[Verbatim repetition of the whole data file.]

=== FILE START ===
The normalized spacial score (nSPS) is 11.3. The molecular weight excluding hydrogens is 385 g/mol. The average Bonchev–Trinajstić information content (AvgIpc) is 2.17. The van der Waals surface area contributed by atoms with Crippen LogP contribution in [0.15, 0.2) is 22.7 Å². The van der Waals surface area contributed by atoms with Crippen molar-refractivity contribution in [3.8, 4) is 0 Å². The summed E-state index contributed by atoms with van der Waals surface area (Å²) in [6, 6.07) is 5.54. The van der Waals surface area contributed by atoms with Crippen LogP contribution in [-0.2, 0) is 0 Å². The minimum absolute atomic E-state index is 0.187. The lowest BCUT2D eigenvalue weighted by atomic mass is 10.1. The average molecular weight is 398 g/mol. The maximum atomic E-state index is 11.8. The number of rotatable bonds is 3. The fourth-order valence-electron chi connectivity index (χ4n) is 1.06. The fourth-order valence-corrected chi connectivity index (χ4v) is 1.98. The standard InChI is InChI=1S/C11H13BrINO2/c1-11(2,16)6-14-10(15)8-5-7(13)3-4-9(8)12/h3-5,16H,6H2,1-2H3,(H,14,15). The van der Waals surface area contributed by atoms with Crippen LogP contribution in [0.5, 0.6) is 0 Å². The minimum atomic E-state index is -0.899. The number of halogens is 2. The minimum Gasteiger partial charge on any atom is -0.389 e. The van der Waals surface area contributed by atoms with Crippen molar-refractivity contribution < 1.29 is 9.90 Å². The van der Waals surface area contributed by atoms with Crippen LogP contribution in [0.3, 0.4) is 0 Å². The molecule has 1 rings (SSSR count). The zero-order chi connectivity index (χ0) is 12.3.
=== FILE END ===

The normalized spacial score (nSPS) is 11.3. The molecular weight excluding hydrogens is 385 g/mol. The average Bonchev–Trinajstić information content (AvgIpc) is 2.17. The van der Waals surface area contributed by atoms with Crippen LogP contribution in [0.15, 0.2) is 22.7 Å². The van der Waals surface area contributed by atoms with Crippen molar-refractivity contribution in [3.8, 4) is 0 Å². The summed E-state index contributed by atoms with van der Waals surface area (Å²) in [6, 6.07) is 5.54. The van der Waals surface area contributed by atoms with Crippen LogP contribution in [-0.2, 0) is 0 Å². The minimum absolute atomic E-state index is 0.187. The lowest BCUT2D eigenvalue weighted by atomic mass is 10.1. The average molecular weight is 398 g/mol. The maximum atomic E-state index is 11.8. The number of rotatable bonds is 3. The fourth-order valence-electron chi connectivity index (χ4n) is 1.06. The fourth-order valence-corrected chi connectivity index (χ4v) is 1.98. The standard InChI is InChI=1S/C11H13BrINO2/c1-11(2,16)6-14-10(15)8-5-7(13)3-4-9(8)12/h3-5,16H,6H2,1-2H3,(H,14,15). The van der Waals surface area contributed by atoms with Crippen LogP contribution in [0.5, 0.6) is 0 Å². The minimum atomic E-state index is -0.899. The number of halogens is 2. The minimum Gasteiger partial charge on any atom is -0.389 e. The van der Waals surface area contributed by atoms with Crippen molar-refractivity contribution < 1.29 is 9.90 Å². The van der Waals surface area contributed by atoms with Crippen LogP contribution in [0.3, 0.4) is 0 Å². The molecule has 1 rings (SSSR count). The zero-order chi connectivity index (χ0) is 12.3.